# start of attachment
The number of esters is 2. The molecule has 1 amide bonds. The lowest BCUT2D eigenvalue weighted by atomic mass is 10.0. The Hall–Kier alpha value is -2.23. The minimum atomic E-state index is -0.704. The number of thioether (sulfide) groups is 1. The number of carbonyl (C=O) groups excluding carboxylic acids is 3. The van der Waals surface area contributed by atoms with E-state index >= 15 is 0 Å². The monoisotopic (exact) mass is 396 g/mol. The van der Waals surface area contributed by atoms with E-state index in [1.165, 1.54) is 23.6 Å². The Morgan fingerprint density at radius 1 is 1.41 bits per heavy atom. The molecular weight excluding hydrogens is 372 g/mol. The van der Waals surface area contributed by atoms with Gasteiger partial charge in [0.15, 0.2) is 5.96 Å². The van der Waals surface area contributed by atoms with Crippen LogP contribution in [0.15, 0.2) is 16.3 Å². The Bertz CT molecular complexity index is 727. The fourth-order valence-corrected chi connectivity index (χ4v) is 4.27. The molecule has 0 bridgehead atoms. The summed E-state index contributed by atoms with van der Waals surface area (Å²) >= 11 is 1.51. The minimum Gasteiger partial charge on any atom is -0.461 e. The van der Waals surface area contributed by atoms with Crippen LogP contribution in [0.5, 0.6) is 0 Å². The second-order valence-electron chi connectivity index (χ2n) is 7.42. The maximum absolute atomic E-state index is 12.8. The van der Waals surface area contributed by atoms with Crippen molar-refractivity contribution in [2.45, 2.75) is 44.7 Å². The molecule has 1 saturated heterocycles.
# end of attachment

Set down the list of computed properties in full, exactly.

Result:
The number of esters is 2. The molecule has 1 amide bonds. The lowest BCUT2D eigenvalue weighted by atomic mass is 10.0. The Hall–Kier alpha value is -2.23. The minimum atomic E-state index is -0.704. The number of thioether (sulfide) groups is 1. The number of carbonyl (C=O) groups excluding carboxylic acids is 3. The van der Waals surface area contributed by atoms with E-state index >= 15 is 0 Å². The monoisotopic (exact) mass is 396 g/mol. The van der Waals surface area contributed by atoms with E-state index in [1.165, 1.54) is 23.6 Å². The Morgan fingerprint density at radius 1 is 1.41 bits per heavy atom. The molecular weight excluding hydrogens is 372 g/mol. The van der Waals surface area contributed by atoms with Gasteiger partial charge in [0.15, 0.2) is 5.96 Å². The van der Waals surface area contributed by atoms with Crippen LogP contribution in [0.15, 0.2) is 16.3 Å². The Bertz CT molecular complexity index is 727. The fourth-order valence-corrected chi connectivity index (χ4v) is 4.27. The molecule has 0 bridgehead atoms. The summed E-state index contributed by atoms with van der Waals surface area (Å²) >= 11 is 1.51. The minimum Gasteiger partial charge on any atom is -0.461 e. The van der Waals surface area contributed by atoms with Crippen LogP contribution in [0.5, 0.6) is 0 Å². The second-order valence-electron chi connectivity index (χ2n) is 7.42. The maximum absolute atomic E-state index is 12.8. The van der Waals surface area contributed by atoms with Crippen molar-refractivity contribution in [2.45, 2.75) is 44.7 Å². The molecule has 1 saturated heterocycles.